So now it's time to find where that mojo of mine has been hiding and get it back up and running as quickly as I can. There have been some great things happening - last week I was on the radio twice which was mega-exciting. Radio Two on the Jeremy Vine show no less - and he is every bit as lovely in real life as I always hoped he was. I was also on the BBC World Service the evening before, both times talking about cancer and whether it's a good death or not. Generally speaking, that's not something I even think about, instead I focus on the good life I love, cancer or no cancer, but it was a very interesting debate, and hopefully nobody suspected that I was in the middle of a huge downer for me.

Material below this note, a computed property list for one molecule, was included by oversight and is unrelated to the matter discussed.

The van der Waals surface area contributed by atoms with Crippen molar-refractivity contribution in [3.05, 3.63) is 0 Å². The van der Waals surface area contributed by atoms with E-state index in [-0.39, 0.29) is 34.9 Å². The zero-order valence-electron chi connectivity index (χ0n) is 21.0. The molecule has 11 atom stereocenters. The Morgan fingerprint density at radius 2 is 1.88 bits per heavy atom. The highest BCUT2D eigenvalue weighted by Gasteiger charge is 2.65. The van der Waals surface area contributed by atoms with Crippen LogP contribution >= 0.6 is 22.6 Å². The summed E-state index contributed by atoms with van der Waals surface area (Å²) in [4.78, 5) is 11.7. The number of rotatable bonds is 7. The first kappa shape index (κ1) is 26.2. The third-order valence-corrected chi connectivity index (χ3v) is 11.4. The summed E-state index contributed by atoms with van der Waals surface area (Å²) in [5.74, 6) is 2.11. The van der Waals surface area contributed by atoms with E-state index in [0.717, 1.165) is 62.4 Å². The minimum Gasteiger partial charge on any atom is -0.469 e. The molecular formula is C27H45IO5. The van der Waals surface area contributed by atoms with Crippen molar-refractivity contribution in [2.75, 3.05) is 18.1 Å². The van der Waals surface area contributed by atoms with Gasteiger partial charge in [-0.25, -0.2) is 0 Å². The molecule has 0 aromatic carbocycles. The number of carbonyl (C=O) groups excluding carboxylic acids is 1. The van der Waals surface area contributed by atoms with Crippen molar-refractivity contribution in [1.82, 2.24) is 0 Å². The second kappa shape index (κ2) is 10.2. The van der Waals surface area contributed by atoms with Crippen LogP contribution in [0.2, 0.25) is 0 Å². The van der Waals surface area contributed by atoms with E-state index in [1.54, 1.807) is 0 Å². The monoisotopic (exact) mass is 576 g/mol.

Other good news is that Adam, my youngest, started his first grown-up job this week! I'm so proud of him I'm positively beaming. I've also been working on designing a range of Parent Workshops that will support and empower parents like me who have disabled children, based on the themes from my book "The Special Parent's Handbook". I was thrilled to be back on the Number One Bestseller slot on Christmas Day itself for my book category. A Christmas Number One, eh? Just like the Beatles! I'm also planning the next book - this time it will be about coping with cancer - and I'm hoping it will be every bit as uplifting and joyful as my first book seems to be. 

Online Community

One of the very nicest aspects of having written a book is the wonderful people I've been privileged to meet, both in real life and on line. On the Facebook Page I set up to support parents of disabled children, I'm the one being supported this week. I've had so many lovely messages of good will and friendship from some fabulous people there that at times it feels like I'm being carried along by an army of well-wishers.